Which thorn is hawthorn?
Hawthorn plants can easily be confused with blackthorn. The easiest way to tell them apart is by looking for leaves. If it has flowers and leaves, you are looking at hawthorn (also known as the May tree as it flowers in that month, later than blackthorn) and if it only has flowers or leaves it's blackthorn.
As the name suggests, the bark of blackthorn is darker and smooth compared to the textured, twisted brown of a hawthorn. Both have sharp thorns though, so careful with your investigations. In autumn telling the difference between the two plants becomes simpler again, with the shiny red berries of hawthorn a total contrast to the matte purple of blackthorn sloes.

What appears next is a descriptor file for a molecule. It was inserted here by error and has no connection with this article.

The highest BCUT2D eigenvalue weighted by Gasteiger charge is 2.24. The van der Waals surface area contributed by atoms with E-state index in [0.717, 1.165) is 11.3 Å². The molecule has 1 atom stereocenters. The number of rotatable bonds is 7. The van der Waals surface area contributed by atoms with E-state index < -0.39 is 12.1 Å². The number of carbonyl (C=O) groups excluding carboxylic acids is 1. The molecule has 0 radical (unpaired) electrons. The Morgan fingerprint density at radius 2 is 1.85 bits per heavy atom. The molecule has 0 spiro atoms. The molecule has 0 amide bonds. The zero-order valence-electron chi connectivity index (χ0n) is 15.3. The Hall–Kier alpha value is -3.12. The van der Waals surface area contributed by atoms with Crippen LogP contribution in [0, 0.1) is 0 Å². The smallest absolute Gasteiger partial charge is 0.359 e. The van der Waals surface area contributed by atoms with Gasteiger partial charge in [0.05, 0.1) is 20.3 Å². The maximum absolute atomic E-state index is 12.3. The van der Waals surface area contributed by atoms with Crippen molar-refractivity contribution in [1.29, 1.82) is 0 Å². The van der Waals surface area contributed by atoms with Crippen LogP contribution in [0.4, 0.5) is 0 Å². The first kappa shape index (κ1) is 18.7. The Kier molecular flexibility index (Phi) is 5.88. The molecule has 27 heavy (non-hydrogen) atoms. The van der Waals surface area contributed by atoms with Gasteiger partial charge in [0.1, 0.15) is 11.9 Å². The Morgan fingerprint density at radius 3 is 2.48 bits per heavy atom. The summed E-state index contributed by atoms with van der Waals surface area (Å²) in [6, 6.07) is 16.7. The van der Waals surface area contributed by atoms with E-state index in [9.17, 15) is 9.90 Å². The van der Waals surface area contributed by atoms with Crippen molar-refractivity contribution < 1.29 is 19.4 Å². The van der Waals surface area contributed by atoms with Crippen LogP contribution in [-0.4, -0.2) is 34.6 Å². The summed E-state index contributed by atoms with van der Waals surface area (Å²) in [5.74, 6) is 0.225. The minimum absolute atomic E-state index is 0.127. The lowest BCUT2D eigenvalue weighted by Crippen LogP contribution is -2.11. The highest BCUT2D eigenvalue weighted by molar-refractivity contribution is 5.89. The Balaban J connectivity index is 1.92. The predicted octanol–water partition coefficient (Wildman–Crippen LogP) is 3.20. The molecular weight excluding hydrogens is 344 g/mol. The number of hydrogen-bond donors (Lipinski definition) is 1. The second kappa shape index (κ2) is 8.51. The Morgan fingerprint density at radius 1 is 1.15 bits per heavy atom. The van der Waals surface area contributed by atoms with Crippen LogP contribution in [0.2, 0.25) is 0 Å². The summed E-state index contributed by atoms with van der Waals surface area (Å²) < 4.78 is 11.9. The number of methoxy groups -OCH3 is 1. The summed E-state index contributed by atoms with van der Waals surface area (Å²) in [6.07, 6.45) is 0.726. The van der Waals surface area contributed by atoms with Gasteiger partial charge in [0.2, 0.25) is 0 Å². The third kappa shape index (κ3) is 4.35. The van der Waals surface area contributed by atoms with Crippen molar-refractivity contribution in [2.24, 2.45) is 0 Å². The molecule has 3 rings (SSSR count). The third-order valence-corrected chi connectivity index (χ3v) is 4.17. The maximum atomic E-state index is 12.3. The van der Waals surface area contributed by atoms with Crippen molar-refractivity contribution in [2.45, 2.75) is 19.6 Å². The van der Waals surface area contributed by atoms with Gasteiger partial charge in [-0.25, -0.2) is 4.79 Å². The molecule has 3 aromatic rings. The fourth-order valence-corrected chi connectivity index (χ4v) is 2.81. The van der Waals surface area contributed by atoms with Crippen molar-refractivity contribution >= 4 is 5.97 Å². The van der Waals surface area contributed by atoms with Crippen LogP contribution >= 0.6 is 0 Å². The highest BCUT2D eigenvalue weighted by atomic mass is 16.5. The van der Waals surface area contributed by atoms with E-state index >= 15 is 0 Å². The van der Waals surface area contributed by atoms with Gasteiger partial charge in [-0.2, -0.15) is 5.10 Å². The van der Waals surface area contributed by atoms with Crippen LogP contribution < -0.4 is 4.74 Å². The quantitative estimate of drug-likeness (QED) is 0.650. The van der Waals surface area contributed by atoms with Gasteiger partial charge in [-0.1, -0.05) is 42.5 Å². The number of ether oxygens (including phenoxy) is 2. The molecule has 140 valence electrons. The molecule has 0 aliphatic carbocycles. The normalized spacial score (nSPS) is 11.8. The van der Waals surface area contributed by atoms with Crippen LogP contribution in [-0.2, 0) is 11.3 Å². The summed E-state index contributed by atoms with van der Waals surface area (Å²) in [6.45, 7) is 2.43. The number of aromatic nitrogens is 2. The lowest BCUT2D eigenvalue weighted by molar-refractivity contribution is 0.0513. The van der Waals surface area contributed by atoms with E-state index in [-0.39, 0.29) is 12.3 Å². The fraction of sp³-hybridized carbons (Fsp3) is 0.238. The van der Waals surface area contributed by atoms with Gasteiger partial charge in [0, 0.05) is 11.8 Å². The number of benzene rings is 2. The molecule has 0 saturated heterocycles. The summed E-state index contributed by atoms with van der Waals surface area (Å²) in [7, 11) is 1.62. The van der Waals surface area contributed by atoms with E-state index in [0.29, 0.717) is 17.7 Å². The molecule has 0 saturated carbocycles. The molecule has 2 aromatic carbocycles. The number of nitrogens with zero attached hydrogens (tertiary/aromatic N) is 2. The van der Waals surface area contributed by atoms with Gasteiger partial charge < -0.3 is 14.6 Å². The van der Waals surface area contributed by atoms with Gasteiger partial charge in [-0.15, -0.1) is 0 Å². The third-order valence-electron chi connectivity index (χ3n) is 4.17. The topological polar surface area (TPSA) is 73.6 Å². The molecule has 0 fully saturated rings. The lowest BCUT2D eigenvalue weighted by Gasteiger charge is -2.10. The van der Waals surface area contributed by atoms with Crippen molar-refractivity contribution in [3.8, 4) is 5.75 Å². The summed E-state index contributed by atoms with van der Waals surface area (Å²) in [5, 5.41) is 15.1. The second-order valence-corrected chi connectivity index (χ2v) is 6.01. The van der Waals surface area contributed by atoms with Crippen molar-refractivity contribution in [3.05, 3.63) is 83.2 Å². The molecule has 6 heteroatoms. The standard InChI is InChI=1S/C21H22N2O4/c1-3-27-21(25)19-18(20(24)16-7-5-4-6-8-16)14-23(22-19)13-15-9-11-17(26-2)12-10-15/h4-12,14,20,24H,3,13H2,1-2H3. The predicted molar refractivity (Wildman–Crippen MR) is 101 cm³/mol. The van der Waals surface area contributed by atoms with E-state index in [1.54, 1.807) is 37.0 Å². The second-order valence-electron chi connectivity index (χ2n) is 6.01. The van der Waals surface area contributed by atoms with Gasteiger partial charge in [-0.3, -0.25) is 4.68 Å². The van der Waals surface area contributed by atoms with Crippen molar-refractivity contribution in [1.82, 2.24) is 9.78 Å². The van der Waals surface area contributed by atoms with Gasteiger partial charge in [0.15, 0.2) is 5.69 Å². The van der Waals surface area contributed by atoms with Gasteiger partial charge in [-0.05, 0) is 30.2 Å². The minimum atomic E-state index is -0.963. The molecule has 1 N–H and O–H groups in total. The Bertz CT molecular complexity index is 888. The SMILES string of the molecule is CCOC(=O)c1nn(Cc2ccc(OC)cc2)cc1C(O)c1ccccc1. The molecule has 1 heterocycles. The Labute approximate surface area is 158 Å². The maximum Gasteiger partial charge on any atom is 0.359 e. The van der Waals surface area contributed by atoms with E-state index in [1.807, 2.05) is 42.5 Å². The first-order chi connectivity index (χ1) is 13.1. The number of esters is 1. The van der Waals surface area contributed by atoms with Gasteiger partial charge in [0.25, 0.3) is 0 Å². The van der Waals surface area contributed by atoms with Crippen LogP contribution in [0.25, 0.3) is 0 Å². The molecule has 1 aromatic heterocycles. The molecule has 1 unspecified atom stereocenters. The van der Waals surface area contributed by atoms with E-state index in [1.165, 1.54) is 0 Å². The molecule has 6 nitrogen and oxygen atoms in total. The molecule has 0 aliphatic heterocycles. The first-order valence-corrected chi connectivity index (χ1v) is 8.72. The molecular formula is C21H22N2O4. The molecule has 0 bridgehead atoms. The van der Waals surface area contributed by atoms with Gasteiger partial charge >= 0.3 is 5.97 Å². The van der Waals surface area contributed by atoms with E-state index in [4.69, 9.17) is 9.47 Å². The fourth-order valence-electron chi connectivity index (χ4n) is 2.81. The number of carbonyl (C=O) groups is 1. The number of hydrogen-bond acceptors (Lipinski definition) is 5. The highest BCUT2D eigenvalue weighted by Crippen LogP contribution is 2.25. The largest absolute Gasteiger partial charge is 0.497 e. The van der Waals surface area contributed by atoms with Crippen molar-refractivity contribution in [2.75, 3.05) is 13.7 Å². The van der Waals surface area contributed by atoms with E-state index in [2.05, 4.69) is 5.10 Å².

To most of us, hawthorn flowers smell quite bitter, but there is a sweet note of almond too. The smell could be behind one of the old tales relating to hawthorn, as people never brought it into the home.
Hawthorn is a common sight in hedgerows along farmland and grassland, providing a home for many species. Small mammals, birds and reptiles all find a home within the safety of the thorns and it supports over 300 different insects. It is also one of the most important plants that make up scrub. This much-maligned habitat is hugely important for all sorts of wildlife. Iconic species, including the nightingale, yellowhammer and bullfinch, need scrub. The dense thickets provided by plants, including hawthorn, provide the ideal habitat for breeding birds and the edges allow wildflowers to flourish. Scrub does need management to make sure it retains its use for wildlife, cutting back occasionally late in the year to stop it from turning into woodland.
Hawthorn is a perfect addition to a wildlife garden, growing easily in most gardens and making a great natural barrier hedge.